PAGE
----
‘Non-exclusive residence test’ could stop Airbnb hosts accessing Rent-A-Room tax relief

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‘Non-exclusive residence test’ could stop Airbnb hosts accessing Rent-A-Room tax relief

By Lauren Howells.

Airbnb hosts who do not stay in their homes at the same time as their guests could find that they can no longer earn up to £7,500 tax-free through the Rent-A-Room scheme from next year.

The Finance Bill 2018-19, which is currently in the consultation stage, is set to introduce a new ‘non-exclusive residence test’, which would have to be satisfied by those looking to be eligible for the Rent-A-Room tax relief.

First introduced in back in 1992, the Rent-A-Room relief was designed to encourage those who had spare rooms in their homes to rent them out, in order to “increase the quantity and variety of low-cost rented accommodation”.

Since then, the housing market has changed dramatically, with online platforms such as Airbnb making it much easier for would-be hosts to rent their rooms, or even their entire house, out to people from all over the world.

Test requires hosts stay in house for some of the time they are renting 

‘Non-exclusive residence test’ could stop Airbnb hosts accessing Rent-A-Room tax relief

In order to continue to benefit from the tax relief of up to £7,500, the test requires that those in receipt of the income “share occupancy of the residence in question” with the person who is paying to stay in their home, for at least some of the duration of their stay.

This means that if the new rule comes into force, those who do not stay in their property for at least some of the time that they are renting it out will have to pay tax on what they earn.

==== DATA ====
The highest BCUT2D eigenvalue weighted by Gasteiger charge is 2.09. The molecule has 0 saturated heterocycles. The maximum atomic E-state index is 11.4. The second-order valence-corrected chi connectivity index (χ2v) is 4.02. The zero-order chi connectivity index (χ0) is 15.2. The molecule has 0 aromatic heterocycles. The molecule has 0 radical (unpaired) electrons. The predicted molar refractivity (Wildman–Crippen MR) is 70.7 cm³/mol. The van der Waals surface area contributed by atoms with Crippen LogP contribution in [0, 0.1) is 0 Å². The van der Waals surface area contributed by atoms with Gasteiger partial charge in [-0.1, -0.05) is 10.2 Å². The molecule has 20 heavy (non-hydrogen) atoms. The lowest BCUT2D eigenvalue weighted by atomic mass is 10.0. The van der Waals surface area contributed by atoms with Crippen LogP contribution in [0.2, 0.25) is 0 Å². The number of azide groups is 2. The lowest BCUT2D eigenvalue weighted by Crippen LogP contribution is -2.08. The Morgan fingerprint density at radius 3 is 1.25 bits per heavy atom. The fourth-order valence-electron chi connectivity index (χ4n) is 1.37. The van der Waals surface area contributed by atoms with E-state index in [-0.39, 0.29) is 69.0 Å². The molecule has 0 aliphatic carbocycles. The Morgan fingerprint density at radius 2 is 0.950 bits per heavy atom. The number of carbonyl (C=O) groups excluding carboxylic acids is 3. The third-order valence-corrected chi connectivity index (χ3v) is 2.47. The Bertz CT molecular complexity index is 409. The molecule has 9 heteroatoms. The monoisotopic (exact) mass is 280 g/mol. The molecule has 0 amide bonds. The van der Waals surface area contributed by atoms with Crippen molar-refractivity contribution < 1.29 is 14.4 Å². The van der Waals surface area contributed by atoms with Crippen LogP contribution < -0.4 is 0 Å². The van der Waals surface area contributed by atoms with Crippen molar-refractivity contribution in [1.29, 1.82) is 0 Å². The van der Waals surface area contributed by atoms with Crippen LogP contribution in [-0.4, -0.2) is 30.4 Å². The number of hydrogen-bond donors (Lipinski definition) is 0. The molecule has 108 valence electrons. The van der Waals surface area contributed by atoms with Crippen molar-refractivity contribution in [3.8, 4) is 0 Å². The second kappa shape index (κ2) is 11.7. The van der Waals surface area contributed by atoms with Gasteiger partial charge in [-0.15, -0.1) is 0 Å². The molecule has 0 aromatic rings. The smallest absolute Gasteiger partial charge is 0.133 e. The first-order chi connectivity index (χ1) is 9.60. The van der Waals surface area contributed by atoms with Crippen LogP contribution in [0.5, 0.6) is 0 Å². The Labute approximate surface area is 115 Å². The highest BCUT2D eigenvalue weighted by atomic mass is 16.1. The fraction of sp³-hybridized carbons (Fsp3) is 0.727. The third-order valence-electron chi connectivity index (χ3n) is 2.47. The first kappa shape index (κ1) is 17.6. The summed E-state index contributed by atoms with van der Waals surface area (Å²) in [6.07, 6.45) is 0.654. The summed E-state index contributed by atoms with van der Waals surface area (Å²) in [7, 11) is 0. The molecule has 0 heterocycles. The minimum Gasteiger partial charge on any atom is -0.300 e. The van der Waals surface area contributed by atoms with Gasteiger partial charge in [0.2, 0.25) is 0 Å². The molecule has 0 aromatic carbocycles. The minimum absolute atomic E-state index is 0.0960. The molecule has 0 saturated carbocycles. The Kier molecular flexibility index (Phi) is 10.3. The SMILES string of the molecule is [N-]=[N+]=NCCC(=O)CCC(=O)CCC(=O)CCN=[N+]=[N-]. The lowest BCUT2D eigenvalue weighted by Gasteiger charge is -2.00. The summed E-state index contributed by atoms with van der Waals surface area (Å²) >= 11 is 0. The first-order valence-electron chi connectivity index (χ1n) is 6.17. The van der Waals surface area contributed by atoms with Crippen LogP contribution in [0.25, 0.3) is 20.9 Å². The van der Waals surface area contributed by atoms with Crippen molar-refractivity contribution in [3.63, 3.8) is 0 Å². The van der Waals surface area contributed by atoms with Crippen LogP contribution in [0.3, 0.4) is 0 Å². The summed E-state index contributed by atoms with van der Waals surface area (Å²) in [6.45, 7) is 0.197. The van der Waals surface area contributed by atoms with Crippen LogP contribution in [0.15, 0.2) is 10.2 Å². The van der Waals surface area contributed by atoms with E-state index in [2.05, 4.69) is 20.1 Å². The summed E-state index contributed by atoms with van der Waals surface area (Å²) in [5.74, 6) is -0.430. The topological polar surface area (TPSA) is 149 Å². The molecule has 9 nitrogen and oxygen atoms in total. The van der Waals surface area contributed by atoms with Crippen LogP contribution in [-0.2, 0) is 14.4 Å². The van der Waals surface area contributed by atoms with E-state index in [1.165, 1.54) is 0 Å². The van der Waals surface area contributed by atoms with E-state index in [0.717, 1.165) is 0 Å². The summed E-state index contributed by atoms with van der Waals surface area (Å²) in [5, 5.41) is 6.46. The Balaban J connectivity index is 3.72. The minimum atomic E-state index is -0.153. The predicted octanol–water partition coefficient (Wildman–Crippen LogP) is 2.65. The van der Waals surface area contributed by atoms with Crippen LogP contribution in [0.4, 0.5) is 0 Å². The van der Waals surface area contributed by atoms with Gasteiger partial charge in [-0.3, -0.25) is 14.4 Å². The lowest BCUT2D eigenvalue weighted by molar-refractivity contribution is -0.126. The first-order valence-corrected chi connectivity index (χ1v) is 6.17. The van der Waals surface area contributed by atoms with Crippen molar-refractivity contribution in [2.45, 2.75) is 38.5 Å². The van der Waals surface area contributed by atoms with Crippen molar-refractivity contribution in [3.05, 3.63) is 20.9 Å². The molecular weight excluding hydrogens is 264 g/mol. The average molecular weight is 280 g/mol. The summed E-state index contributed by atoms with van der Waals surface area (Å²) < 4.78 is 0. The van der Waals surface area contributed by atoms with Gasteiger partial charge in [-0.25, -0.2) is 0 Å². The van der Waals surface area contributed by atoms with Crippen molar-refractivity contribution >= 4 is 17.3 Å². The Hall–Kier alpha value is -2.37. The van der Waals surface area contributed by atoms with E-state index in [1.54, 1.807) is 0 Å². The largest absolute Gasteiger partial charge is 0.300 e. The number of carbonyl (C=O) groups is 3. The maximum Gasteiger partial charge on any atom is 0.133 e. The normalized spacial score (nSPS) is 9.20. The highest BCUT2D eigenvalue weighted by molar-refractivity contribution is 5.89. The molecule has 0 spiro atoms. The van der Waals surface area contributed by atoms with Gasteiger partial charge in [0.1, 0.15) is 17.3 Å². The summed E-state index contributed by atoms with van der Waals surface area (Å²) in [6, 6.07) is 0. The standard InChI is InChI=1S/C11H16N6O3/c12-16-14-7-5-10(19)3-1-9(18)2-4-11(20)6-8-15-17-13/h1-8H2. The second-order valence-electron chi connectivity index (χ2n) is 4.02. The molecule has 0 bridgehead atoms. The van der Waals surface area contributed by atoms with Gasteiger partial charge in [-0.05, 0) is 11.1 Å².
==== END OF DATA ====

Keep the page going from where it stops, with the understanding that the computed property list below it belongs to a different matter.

The government says that the objective of this change is to ensure that the tax relief is “better targeted” to incentivising those with spare, otherwise unused accommodation, to share their homes.

The draft legislation also includes measures to tackle tax avoidance, help taxi drivers to buy cleaner vehicles and remove barriers for investment in the oil and gas industry.

Mel Stride, Financial Secretary to the Treasury, said:

“Britain is one of the best places in the world to do business, and we’re determined to see that continue.

“This legislation illustrates our commitment to creating an environment in which innovation and enterprise can thrive while ensuring that everyone plays by the same rules.”

Airbnb welcomed the news that the government had decided to continue to keep the Rent-A-Room relief at the same level, saying it was grateful to the government for listening to the voices of UK hosts.

Clause could take effect from April 2019

Consultation of the draft bill will finish on 31 August 2018. If the bill receives the seal of approval, this clause would take effect from April 2019.

By | 2018-07-10T14:11:54+00:00 July 10th, 2018|Business, Personal Finance|0 Comments

About the Author:

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After completing her law degree, Lauren decided to follow her passion for writing. She regularly contributes articles to CLNews on personal finance and general consumer topics.

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